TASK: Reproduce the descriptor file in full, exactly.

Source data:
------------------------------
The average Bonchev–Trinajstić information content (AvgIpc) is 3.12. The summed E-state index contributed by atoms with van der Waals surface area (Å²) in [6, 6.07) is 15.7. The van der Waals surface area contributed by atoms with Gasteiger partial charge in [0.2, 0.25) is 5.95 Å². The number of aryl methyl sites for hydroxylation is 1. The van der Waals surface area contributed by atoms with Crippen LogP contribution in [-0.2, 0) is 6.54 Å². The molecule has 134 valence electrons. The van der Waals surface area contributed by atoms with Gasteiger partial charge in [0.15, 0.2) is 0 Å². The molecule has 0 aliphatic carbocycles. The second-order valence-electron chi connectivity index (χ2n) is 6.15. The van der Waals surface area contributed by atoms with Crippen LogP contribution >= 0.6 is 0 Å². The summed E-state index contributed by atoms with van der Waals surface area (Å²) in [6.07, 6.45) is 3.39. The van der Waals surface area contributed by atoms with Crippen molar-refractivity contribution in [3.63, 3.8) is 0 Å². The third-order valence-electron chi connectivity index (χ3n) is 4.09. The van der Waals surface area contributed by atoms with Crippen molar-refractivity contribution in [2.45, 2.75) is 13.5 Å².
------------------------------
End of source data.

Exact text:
The average Bonchev–Trinajstić information content (AvgIpc) is 3.12. The summed E-state index contributed by atoms with van der Waals surface area (Å²) in [6, 6.07) is 15.7. The van der Waals surface area contributed by atoms with Gasteiger partial charge in [0.2, 0.25) is 5.95 Å². The number of aryl methyl sites for hydroxylation is 1. The van der Waals surface area contributed by atoms with Crippen LogP contribution in [-0.2, 0) is 6.54 Å². The molecule has 134 valence electrons. The van der Waals surface area contributed by atoms with Gasteiger partial charge in [0.15, 0.2) is 0 Å². The molecule has 0 aliphatic carbocycles. The second-order valence-electron chi connectivity index (χ2n) is 6.15. The van der Waals surface area contributed by atoms with Crippen LogP contribution >= 0.6 is 0 Å². The summed E-state index contributed by atoms with van der Waals surface area (Å²) in [6.07, 6.45) is 3.39. The van der Waals surface area contributed by atoms with Crippen molar-refractivity contribution in [3.63, 3.8) is 0 Å². The third-order valence-electron chi connectivity index (χ3n) is 4.09. The van der Waals surface area contributed by atoms with Crippen molar-refractivity contribution in [2.45, 2.75) is 13.5 Å².